WASHINGTON You have probably heard and maybe even embrace that money can’t buy happiness. I’ve said so myself numerous times.
But behavioral scientists and researchers Elizabeth Dunn and Michael Norton argue this is not exactly true. Money, if you spend it right, can buy happiness.
So what’s the right way?
“Shifting from buying stuff to buying experiences, and from spending on yourself to spending on others, can have a dramatic impact on happiness,” Dunn and Norton write in “Happy Money: The Science of Smarter Spending” (Simon & Schuster, $25). Dunn is an associate professor of psychology at the University of British Columbia. Norton is an associate professor of marketing at the Harvard Business School.
“Happy Money” is the Color of Money Book Club selection for this month.
I’m always trying to find research that looks at how people can do better with the money they have. I plan to use this book in my financial classes, where folks believe that if they just made more money, their level of happiness would increase. Yet studies show that more doesn’t increase your long-term happiness.
Dunn and Norton strive to show how to spend money in less typical but more pleasing ways. They offer five principles you can use to buy happiness:
• Buy experiences. My husband and I decided many years ago to set aside two weeks a year to take a luxury vacation with our children. My oldest has gone off to college, but she still wants to be included on these family vacations. As Dunn and Norton write: “Research shows that experiences provide more happiness than material goods in part because experiences are more likely to make us feel connected to others.”
• Make it a special treat. Don’t overindulge yourself, the authors say, because “abundance, it turns out, is the enemy of appreciation.”
• Buy time. If you can afford it, you might decide you’d rather hire someone to cut your grass than do it yourself. You might spend a little more on an item rather than drive across town to save 10 percent. I’m a reformed bargain shopper. I realized I was wasting a lot of time going from store to store trying to save money. “We too often sacrifice our free time just to save a little money,” the authors write.
• Pay now, consume later. “Consuming later provides time for positive expectations to develop,” Dunn and Norton write. Paying for a vacation in advance may help you enjoy it more because by the time you take the trip you won’t be so focused on the cost. At the same time, fight the power of now. This is especially true when it comes to paying with plastic. In one study cited by the authors, 30 people were asked to estimate their credit card expenses before opening their monthly bill. Every participant underestimated how much he or she had spent on credit by an average of almost 30 percent.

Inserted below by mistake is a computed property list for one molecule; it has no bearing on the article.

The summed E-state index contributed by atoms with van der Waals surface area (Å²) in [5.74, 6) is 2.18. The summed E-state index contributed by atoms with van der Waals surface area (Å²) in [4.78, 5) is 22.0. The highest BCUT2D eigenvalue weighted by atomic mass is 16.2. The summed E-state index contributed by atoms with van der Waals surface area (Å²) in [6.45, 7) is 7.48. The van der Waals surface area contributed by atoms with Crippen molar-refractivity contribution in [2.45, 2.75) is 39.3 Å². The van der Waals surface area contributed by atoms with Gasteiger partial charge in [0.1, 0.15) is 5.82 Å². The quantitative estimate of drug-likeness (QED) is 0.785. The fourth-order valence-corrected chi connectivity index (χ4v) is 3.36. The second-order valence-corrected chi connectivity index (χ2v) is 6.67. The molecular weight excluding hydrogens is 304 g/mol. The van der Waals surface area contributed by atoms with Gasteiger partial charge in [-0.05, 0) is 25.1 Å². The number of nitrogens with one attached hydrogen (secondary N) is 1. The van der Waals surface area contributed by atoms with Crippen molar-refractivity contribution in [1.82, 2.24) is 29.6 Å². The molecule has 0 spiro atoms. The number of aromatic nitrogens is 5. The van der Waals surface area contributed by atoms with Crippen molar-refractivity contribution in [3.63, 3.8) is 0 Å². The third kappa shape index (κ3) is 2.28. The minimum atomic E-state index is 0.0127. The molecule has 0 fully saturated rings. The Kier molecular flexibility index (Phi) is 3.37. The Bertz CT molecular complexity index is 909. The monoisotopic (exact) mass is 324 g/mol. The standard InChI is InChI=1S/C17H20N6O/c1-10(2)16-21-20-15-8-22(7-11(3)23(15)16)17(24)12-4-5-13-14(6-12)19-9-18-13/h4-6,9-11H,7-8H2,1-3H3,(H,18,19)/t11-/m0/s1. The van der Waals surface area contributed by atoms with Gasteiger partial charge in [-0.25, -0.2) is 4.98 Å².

• Invest in others. I generally hate spending money. But when I helped a friend’s daughter by buying her books for college, I was elated. I was investing in her education, and that was an awesome feeling. My husband and I often get teased for our frugality, but we counter by telling people we are cheap for a purpose. We like spending money when it makes a difference in someone’s life. Dunn and Norton say their research shows that spending even small amounts of money on others can make a difference in your happiness level.
I love the five principles of happy money because they aren’t about getting more money but getting more out of the money you have. Let me leave you with this from Dunn and Norton: “Before you spend that $5 as you usually would, stop to ask yourself: Is this happy money? Am I spending this money in the way that will give me the biggest happiness bang for my buck?”
I’ll be hosting a live online discussion about “Happy Money” at noon Oct. 31 at WashingtonPost
.com/discussions. Dunn and Norton will join me to answer your questions. Every month, I randomly select readers to receive copies of the featured book donated by the publisher. For a chance to win a copy of this month’s book, send an email to colorofmoney@
washpost.com with your name and address.
Michelle Singletary welcomes comments and column ideas but cannot offer specific financial advice. Write to her c/o The Washington Post, 1150 15th St. NW, Washington, DC 20071, or email email@example.com.